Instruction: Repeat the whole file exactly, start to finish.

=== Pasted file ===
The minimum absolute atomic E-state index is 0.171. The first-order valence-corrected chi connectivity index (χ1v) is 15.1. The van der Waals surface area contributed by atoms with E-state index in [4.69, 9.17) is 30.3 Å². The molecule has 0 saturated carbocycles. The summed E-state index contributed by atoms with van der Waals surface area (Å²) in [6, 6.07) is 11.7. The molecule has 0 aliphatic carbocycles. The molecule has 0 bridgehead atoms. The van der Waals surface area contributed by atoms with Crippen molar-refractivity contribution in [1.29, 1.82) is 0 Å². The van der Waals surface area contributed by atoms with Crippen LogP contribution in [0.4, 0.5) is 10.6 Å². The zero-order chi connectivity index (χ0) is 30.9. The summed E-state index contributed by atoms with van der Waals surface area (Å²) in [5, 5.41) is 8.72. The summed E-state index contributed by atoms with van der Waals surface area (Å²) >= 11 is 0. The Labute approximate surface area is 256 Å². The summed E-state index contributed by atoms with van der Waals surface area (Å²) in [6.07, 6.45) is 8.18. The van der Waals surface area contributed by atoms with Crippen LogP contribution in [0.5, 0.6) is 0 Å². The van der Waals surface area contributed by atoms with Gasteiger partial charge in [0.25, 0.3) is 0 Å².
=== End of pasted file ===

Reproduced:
The minimum absolute atomic E-state index is 0.171. The first-order valence-corrected chi connectivity index (χ1v) is 15.1. The van der Waals surface area contributed by atoms with E-state index in [4.69, 9.17) is 30.3 Å². The molecule has 0 saturated carbocycles. The summed E-state index contributed by atoms with van der Waals surface area (Å²) in [6, 6.07) is 11.7. The molecule has 0 aliphatic carbocycles. The molecule has 0 bridgehead atoms. The van der Waals surface area contributed by atoms with Crippen molar-refractivity contribution in [1.29, 1.82) is 0 Å². The van der Waals surface area contributed by atoms with Crippen LogP contribution in [0.4, 0.5) is 10.6 Å². The zero-order chi connectivity index (χ0) is 30.9. The summed E-state index contributed by atoms with van der Waals surface area (Å²) in [5, 5.41) is 8.72. The summed E-state index contributed by atoms with van der Waals surface area (Å²) >= 11 is 0. The Labute approximate surface area is 256 Å². The summed E-state index contributed by atoms with van der Waals surface area (Å²) in [6.07, 6.45) is 8.18. The van der Waals surface area contributed by atoms with Crippen LogP contribution in [0.5, 0.6) is 0 Å². The van der Waals surface area contributed by atoms with Gasteiger partial charge in [0.25, 0.3) is 0 Å².